- REGULATING INTESTINAL MICROBIOTA
One of the mechanisms by which probiotics prevent colonization of pathogenic bacteria in intestinal mucosa is the mechanism of competitive exclusion. Microorganisms need specific receptors on the surface of a host cell to attach on to. When one species of bacteria strongly competes for these receptors with other bacteria and prevent the latter from attaching to the host cell surface, thereby excluding it from colonizing, this mechanism is called competitive exclusion. Several studies have demonstrated the effect of Lactobacillus spp., Bacillus spp., Streptococcus spp. etc. on reducing pathogenic bacteria like Salmonella enterica, Clostridium perfringens, Escherichia coli, Helicobacter pylori, etc. in the chicken intestine through competitive exclusion.
The second mechanism of microbe control by probiotics is through antimicrobial substances. These antimicrobial substances are either organic acids like lactic acid, acetic acid, etc. or metabolic products known as bacteriocins. Organic acids exhibit antimicrobial effect by reducing the cytoplasmic pH and disrupting cytoplasmic enzyme reactions leading to exhaustion of bacterial cell, which ultimately causes death of the pathogenic bacteria. Bacteriocins destroys the target bacterial cell by either forming pores on the cell wall or inhibiting cell wall synthesis. Bacteriocins are specific to target bacteria. For example, secondary metabolite ‘surfactins’ produced by PB6 strain of Bacillus subtilis have antimicrobial activity against Clostridium perfringens.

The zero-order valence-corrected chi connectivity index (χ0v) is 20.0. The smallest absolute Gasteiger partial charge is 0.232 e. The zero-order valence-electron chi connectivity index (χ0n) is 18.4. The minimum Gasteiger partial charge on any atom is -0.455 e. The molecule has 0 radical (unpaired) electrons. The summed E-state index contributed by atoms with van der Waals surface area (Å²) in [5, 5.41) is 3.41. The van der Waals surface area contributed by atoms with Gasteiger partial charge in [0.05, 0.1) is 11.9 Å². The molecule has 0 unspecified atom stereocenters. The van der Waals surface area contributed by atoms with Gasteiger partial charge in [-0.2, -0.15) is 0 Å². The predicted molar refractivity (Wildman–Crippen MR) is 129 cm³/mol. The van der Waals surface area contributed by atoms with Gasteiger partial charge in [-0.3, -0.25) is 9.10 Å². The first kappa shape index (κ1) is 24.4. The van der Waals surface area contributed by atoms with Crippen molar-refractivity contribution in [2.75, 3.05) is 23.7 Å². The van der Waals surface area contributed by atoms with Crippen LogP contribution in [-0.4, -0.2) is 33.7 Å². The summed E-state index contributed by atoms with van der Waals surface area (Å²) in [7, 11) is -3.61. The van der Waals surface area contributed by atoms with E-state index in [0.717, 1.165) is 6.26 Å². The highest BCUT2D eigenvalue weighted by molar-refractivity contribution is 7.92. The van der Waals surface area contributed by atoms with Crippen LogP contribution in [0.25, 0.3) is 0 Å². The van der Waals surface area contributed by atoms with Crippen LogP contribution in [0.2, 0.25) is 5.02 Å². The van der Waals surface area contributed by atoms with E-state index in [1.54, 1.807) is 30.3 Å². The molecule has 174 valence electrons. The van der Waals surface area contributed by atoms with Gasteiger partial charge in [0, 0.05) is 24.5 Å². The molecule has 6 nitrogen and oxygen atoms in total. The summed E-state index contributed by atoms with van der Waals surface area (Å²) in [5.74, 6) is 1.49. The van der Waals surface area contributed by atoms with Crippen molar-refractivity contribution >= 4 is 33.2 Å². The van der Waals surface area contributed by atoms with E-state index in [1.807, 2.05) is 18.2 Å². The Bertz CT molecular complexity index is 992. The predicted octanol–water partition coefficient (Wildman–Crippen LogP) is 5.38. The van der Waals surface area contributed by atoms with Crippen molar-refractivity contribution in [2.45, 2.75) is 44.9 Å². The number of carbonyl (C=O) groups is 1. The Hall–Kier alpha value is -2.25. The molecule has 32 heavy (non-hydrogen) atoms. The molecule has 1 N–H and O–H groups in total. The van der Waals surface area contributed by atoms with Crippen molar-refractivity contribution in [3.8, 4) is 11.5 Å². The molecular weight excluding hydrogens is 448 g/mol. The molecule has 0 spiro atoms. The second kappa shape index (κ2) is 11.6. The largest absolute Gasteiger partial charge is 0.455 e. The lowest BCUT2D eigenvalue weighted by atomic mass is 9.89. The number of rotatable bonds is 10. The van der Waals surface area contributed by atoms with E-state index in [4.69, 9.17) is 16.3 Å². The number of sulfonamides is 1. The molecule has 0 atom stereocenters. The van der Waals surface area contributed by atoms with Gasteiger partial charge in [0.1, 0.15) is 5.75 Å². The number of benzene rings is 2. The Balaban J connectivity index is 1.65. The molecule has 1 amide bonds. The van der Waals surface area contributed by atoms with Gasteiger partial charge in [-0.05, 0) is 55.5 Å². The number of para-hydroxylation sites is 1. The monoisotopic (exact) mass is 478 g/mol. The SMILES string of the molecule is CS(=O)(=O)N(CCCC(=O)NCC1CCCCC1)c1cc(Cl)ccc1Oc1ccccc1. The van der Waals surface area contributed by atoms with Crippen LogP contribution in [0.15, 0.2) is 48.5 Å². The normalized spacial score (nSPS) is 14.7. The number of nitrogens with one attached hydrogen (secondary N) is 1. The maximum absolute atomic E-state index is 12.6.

2. MODULATING INTESTINAL HEALTH AND IMMUNITY
Intestinal mucosal epithelium or epithelial barrier is the major defense mechanism preventing bacteria present in the intestinal lumen from entering body tissue. Tight junctions present between enterocytes of the epithelial layer maintain the integrity of the epithelial barrier. Disruption in the tight junctions can lead to bacteria/toxins entering the enteric tissues, leading to inflammation or even diseases. Studies have shown that probiotic bacteria can exert beneficial effects on the intestinal epithelial barrier by reducing alterations to tight junctions. This is achieved by enhancing the expression of genes involved in tight junction signaling pathway.
Inflammation can be defined as the manifestation of host immune system in response to alterations in tissue homeostasis. Inflammation of the intestine, also known as enteritis, reduces the functionality of intestine affecting digestion and absorption of nutrients. Probiotics help in reducing inflammation of the intestine by maintaining healthy balance of bacteria in the digestive tract, strengthening epithelium barrier, and regulating toll like receptor expression of intestinal epithelial cells and inhibition of tumor necrosis factor alpha (TNF-α).